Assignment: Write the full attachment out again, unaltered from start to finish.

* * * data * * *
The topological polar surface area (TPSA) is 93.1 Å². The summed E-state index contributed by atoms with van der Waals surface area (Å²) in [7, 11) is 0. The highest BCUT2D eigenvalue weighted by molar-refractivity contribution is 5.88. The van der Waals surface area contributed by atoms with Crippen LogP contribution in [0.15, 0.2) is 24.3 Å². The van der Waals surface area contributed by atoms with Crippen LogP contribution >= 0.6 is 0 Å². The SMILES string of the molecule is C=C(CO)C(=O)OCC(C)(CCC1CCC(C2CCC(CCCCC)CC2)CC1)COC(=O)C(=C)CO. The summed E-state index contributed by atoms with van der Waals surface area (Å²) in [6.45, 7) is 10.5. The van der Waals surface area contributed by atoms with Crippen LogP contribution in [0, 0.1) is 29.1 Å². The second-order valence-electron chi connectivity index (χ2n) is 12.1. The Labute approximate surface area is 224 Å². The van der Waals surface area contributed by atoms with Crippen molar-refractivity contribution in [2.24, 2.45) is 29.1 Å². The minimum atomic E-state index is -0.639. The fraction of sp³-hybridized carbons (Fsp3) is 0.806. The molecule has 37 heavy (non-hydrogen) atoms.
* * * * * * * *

The topological polar surface area (TPSA) is 93.1 Å². The summed E-state index contributed by atoms with van der Waals surface area (Å²) in [7, 11) is 0. The highest BCUT2D eigenvalue weighted by molar-refractivity contribution is 5.88. The van der Waals surface area contributed by atoms with Crippen LogP contribution in [0.15, 0.2) is 24.3 Å². The van der Waals surface area contributed by atoms with Crippen LogP contribution >= 0.6 is 0 Å². The SMILES string of the molecule is C=C(CO)C(=O)OCC(C)(CCC1CCC(C2CCC(CCCCC)CC2)CC1)COC(=O)C(=C)CO. The summed E-state index contributed by atoms with van der Waals surface area (Å²) in [6.45, 7) is 10.5. The van der Waals surface area contributed by atoms with Crippen LogP contribution in [0, 0.1) is 29.1 Å². The second-order valence-electron chi connectivity index (χ2n) is 12.1. The Labute approximate surface area is 224 Å². The van der Waals surface area contributed by atoms with Crippen molar-refractivity contribution in [2.24, 2.45) is 29.1 Å². The minimum atomic E-state index is -0.639. The fraction of sp³-hybridized carbons (Fsp3) is 0.806. The molecule has 37 heavy (non-hydrogen) atoms.